Defense

July 19, 2013

NAWCAD commander visits Weapons Division in China Lake

Naval Air Warfare Center Aircraft Division Commander Rear Adm. Mark Darrah inspects a full scale rapid prototype model of a Spike missile while on a tour of the Miniature Munitions Lab with NAWC Weapons Division senior leadership at China Lake, Calif., on July 10.

Naval Air Warfare Center Aircraft Division Commander Rear Adm. Mark Darrah, and Deputy Assistant Commander for Research and Engineering Tony Cifone visited NAWCWD Point Mugu and China Lake, Calif., July 8-11.

“I have been impressed by the energy the people had in spite of the furloughs; in fact, not one person has mentioned furloughs during my visit,” Darrah said. “I saw people with bright eyes and excited about what they’re doing and what is being accomplished at WD.”

During the visit, Darrah met with NAWCWD leadership and discussed mission capabilities and future integrated operations between AD and WD.

“It is good to see Darrah and Cifone at Weapons Division and it gives them the chance to understand what our systems are and how we operate within our warfare center,” said Ken Morton, director of the NAWCWD Irregular Warfare Technology Office. “I am pleased to take the time to demonstrate our capabilities.”

While at Point Mugu, Darrah and Cifone visited the NAWCWD Electronic Warfare Department and saw firsthand the capabilities there. The tour consisted of the Electronic Combat Simulation and Evaluation Laboratory, the EA-6/EA-18 Weapon System Support Lab, the High-Power Electronic Attack Technique Radiation Lab, and the Joint Strike Fighter Joint Reprogramming Enterprise.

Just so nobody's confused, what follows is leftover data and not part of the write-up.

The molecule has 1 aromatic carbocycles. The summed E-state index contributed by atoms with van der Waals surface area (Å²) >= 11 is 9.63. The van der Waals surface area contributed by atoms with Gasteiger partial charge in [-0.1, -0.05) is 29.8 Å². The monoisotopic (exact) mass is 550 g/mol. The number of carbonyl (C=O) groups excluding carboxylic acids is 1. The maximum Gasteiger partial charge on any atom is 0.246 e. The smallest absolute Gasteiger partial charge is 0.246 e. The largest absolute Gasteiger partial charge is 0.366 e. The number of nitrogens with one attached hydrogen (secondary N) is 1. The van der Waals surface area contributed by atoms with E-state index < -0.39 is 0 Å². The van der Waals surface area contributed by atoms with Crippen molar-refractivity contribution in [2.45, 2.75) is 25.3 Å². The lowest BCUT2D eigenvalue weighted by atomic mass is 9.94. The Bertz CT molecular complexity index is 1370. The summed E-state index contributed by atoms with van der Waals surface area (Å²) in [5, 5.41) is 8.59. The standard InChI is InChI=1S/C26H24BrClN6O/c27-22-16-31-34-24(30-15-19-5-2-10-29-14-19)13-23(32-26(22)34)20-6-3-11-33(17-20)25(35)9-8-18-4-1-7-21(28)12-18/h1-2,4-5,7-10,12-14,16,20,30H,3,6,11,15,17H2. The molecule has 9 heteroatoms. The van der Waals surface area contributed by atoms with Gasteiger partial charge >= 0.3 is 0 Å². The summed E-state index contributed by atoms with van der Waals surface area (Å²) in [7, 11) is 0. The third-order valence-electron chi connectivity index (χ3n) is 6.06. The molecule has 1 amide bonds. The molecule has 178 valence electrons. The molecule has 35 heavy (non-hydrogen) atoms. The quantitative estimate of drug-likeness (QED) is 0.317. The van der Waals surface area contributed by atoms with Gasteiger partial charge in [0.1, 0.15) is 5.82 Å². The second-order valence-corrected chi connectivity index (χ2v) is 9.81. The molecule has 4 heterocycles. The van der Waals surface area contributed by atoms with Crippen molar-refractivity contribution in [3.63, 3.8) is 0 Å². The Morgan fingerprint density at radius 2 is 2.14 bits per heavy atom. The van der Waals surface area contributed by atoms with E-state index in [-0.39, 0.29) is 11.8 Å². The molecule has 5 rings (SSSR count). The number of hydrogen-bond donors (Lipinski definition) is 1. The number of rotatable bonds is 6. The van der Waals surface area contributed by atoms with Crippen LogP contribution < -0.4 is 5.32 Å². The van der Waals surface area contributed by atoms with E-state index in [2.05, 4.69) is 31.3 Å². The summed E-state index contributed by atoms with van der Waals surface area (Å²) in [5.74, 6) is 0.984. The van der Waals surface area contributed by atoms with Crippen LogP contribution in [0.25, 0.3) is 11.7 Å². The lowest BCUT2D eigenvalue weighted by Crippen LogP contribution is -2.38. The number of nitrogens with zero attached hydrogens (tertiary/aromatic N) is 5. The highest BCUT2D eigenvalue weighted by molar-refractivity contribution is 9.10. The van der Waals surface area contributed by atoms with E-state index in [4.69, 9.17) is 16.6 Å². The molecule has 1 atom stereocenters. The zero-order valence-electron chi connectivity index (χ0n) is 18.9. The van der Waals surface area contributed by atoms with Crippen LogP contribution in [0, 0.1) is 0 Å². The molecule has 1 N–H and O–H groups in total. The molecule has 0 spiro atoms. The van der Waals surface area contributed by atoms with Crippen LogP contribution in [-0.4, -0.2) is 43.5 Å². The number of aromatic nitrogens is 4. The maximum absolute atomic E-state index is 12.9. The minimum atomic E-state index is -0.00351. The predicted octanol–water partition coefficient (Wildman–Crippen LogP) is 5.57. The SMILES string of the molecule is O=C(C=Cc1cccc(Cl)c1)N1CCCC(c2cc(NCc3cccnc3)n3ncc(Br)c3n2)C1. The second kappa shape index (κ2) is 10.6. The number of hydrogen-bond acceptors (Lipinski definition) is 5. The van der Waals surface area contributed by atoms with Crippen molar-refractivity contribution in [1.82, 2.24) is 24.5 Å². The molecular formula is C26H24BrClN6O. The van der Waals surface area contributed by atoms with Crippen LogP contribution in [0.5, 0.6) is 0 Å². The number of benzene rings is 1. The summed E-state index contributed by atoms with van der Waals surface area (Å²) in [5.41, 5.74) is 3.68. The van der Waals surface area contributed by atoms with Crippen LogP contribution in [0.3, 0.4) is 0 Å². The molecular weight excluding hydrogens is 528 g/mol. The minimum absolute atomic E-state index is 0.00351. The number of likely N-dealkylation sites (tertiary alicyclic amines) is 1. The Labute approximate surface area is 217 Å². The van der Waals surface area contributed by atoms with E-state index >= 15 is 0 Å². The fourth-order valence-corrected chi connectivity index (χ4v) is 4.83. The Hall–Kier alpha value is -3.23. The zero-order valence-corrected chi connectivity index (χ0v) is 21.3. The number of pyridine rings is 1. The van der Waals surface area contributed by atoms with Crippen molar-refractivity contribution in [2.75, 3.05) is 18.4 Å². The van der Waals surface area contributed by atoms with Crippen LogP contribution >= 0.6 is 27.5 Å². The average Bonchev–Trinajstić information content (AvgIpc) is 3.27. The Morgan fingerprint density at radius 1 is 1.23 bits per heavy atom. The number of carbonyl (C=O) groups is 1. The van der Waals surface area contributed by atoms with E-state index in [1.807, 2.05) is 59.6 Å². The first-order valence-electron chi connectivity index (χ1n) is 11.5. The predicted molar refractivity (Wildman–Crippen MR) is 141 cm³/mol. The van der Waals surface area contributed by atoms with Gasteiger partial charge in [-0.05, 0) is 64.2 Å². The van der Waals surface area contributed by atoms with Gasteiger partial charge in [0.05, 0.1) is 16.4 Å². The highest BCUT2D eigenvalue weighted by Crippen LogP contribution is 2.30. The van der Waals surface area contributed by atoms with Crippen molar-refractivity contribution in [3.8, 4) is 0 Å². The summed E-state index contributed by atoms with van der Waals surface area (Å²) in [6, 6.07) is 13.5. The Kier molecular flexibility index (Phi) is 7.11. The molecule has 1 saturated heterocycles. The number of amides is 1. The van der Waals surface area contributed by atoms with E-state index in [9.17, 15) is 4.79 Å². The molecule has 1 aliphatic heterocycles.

The tour then proceeded to the Range Operations Center, Sea Range Facility and Targets Department Facility.

“I came to Weapons Division to ensure that everyone understands the new priorities that Admiral Dunaway has given us,” said Darrah. “We have really got to start focusing on being more integrated across the warfare centers.”

In addition to Point Mugu, the admiral visited multiple labs, departments and divisions at China Lake.

“During his visit with the Synthesis and Formulation Branch, we discussed the branch’s basic and applied research to create new propellants and explosives, including insensitive munitions  research to provide safer munitions to the fleet,” said Dr. Mark Mason, head of the Synthesis and Formulation Branch.

The admiral was given detailed tours of the Applied Manufacturing Division, Weapons Survivability Lab, China Lake Propulsion Lab, Chemistry Division, Integrated Battlespace Arena, Weapons and Energetics Department, Unmanned Systems, and Miniature Munitions Lab.

“I am very encouraged by the fact that we’re doing incredible far ahead thinking, thinking about the future and using what we have today more efficiently,” Darrah said. “I believe it’s because of the youth we have here in the labs. When I was in the Miniature Munitions Lab yesterday, I thought I was in a classroom, and it was awesome to see that atmosphere.”

The Miniature Munitions Lab develops low cost, low collateral damage, small form factor smart weapons and unmanned aerial vehicle payloads.

“It was a neat experience to be able to talk with the admiral and hear his ideas and understand his point of view on what AD and WD can do to improve our integrated capabilities,” said Keegan Ryan, a mechanical engineer at Weapons Division.

NAWCWD senior leadership gave the admiral briefs on integrated warfighting capabilities, high density bio fuels, fleet support and rapid response, and many more of the Weapons Division capabilities.

The admiral’s final remarks summed up how impressed he was by the workforce and its willingness to get the job done. He said he was excited to see what the young engineers and scientists in the labs come up with next.

“It was a great experience helping the admiral understand what we do here and to introduce him to more of our capabilities,” Ryan said. “I hope to see him here again in the future.”

 




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